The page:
Panera Bread isn’t telling its legion of customers to shove their hand directly into their broccoli and cheese bread bowl, but a few Missouri franchisees are letting their customers know they can throw their palm onto the kiosk to pay for their meal. It’s not the first time Amazon’s palm-reading payment tech has been seen outside an Amazon-owned business, though it shows the biometric scanners may be even more prevalent in the near future.
On Wednesday, Panera Bread announced it was deploying the Amazon One palm payment system to two of its shops in the company’s hometown of St. Louis, Missouri. The company said it plans to add even more to its restaurants in the coming months. First time Amazon One users can pre-enroll online or sign up while placing their order.
Customers have to link their MyPanera account to their Amazon One profile in order to make use of the biometric scanners. The self-styled “bakery-café” fast casual chain said scanning in before payment will allow Panera workers to greet customers “by name” and ask if they’d like their usual order. It’s a little too dystopian for my blood, and I wouldn’t want any random Panera employee knowing how many carbs I prefer when I eat out. On the other hand, Panera CEO Niren Chaudhary called this a way to “deepen our relationship with our loyal customers.”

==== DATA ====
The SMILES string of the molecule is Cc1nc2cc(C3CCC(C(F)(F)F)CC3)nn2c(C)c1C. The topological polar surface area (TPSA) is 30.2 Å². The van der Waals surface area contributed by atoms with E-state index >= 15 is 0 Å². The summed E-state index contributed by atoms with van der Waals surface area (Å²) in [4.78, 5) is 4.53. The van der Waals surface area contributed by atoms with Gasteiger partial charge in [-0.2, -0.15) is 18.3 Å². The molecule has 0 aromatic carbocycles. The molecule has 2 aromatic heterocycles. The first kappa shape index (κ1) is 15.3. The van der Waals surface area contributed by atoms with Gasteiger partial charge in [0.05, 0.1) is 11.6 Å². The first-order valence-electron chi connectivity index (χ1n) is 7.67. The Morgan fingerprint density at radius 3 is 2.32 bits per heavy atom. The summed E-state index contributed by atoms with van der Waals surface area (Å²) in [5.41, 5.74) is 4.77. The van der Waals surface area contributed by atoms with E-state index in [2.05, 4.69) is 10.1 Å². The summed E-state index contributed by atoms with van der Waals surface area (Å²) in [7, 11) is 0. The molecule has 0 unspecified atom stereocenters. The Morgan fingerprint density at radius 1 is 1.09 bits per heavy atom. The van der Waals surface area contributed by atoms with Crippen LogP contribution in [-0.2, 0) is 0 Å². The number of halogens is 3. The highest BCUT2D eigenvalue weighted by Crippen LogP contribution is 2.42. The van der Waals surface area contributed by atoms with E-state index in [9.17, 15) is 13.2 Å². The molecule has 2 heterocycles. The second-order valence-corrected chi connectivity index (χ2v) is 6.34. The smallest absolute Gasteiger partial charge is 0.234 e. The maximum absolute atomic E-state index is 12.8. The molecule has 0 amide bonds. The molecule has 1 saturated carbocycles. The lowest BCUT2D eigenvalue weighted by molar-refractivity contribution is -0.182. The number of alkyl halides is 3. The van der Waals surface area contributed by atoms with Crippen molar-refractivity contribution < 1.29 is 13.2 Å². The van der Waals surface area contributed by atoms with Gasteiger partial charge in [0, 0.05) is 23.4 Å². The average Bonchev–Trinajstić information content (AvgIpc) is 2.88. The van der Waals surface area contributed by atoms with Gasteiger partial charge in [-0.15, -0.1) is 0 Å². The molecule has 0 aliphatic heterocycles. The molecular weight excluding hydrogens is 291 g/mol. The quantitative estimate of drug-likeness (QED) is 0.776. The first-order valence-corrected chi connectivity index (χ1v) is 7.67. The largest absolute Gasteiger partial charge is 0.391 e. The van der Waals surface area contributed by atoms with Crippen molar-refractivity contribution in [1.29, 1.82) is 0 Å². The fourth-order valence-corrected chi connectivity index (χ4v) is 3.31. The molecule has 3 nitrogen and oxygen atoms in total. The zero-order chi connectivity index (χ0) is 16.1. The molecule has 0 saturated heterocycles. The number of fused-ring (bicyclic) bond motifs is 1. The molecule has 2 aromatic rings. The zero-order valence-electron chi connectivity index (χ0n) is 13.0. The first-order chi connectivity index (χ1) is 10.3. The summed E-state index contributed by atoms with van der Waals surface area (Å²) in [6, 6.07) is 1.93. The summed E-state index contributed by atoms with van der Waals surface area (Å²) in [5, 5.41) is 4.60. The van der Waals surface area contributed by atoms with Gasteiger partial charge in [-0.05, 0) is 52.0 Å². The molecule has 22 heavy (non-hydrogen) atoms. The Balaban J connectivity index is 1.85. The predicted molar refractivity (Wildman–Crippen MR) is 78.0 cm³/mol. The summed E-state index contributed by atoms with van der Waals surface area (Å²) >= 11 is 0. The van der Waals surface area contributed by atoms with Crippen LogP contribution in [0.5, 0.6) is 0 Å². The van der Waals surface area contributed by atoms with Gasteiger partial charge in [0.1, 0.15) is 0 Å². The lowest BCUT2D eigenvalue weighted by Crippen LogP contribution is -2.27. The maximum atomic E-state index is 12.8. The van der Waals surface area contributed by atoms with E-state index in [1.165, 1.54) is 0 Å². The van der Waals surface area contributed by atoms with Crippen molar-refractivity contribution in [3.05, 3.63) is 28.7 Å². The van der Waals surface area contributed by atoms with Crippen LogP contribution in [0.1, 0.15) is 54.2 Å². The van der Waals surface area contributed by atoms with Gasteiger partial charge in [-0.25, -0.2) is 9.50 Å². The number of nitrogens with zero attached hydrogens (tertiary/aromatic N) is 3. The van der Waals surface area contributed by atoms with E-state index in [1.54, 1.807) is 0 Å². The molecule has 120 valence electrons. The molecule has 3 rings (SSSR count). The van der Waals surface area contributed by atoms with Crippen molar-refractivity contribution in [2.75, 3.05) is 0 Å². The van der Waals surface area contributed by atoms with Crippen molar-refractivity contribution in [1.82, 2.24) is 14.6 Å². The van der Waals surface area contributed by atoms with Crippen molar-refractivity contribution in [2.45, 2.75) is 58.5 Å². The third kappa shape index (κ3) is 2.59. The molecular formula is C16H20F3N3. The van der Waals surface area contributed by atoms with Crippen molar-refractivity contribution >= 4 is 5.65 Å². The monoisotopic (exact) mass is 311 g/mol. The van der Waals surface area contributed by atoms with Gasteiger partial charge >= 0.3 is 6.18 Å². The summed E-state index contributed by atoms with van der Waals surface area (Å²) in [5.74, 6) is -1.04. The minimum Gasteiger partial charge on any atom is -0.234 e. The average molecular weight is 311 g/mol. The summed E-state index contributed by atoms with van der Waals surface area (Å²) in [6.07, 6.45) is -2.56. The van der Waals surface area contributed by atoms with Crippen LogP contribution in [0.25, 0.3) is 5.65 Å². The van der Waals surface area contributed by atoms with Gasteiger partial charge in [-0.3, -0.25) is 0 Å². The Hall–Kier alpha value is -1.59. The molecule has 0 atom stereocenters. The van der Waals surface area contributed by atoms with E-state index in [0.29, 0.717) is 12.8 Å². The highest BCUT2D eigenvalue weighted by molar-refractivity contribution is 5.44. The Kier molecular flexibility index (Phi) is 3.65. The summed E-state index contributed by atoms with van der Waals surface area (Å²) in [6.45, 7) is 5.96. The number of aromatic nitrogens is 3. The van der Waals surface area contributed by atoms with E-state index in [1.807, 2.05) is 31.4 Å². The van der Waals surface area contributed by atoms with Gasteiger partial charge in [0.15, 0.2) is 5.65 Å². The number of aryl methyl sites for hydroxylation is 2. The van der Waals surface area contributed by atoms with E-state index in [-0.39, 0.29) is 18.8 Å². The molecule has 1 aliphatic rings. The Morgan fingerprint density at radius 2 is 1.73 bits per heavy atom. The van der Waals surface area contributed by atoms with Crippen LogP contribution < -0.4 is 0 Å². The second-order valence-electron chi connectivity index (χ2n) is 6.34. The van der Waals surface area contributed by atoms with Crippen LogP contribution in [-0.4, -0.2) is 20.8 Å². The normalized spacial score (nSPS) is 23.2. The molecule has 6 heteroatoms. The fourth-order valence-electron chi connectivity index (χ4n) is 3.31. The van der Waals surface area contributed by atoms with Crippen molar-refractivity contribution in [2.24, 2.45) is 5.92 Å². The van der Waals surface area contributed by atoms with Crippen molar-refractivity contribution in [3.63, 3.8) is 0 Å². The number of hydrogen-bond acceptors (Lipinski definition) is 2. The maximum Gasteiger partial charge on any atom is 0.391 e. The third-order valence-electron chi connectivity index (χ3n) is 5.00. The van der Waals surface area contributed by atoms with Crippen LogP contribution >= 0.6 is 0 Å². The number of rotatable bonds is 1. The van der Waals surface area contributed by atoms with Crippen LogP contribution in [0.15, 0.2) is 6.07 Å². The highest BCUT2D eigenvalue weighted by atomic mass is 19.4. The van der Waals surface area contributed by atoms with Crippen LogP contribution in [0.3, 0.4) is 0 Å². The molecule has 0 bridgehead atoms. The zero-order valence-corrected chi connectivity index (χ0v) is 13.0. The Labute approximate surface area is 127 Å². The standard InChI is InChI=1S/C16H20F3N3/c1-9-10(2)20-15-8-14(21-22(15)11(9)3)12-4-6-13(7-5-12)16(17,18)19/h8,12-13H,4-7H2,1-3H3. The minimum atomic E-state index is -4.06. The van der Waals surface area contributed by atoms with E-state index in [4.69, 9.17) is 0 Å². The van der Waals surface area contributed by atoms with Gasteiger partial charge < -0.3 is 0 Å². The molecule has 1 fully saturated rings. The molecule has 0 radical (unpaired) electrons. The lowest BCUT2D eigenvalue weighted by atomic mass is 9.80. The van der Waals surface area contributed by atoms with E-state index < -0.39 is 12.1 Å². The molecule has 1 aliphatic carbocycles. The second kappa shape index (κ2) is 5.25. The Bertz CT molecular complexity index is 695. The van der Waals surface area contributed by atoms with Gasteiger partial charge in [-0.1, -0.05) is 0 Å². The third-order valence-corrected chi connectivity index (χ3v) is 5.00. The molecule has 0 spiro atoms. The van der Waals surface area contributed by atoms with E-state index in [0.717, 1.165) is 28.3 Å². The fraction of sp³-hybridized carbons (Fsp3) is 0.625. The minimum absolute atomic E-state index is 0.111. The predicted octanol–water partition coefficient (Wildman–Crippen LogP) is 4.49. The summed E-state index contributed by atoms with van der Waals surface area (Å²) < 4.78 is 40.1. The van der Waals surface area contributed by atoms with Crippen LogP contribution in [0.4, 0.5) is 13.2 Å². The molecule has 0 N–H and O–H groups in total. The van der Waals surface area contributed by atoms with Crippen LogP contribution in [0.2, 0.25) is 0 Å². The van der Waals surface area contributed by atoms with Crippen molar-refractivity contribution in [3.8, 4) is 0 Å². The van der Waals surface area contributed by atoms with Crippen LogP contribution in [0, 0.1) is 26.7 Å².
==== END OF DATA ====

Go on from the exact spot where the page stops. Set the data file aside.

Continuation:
Of course, it’s currently opt-in only, and customers don’t have to swipe in when they go to order. Amazon maintains its keeping customer’s biometric data secure and encrypted and has previously claimed it doesn’t store purchase information and only collects minimal data on where users shop. The company has said customers can delete their biometric data through the Amazon One portal.
However, now it’s clear that the Amazon partners themselves don’t have to necessarily abide by that same arrangement. Panera Bread said in its press release it knows what your typical purchase is. Furthermore, it wants to have employees offer you “recommendations” based on your profile.
The Amazon One palm recognition service is just another biometric system akin to fingerprint or face scanning technology, though it instead acts like a mall psychic doing $10 palm readings, using the shape and lines of a person’s palm. The scanners have appeared in a New York City Starbucks showcasing Amazon’s “Just Walk Out” technology. They’ve also been spreading out at sports stadiums like Seattle’s Climate Pledge Arena and other sports venues around the city, according to Forbes.
Amazon first showed off its palm-reading shopping tech back in 2020, and has deployed the contact payment system into several Amazon Go locations, its newfangled physical clothing shop in Glendale, California, as well as a growing number of Amazon-owned Whole Foods stores.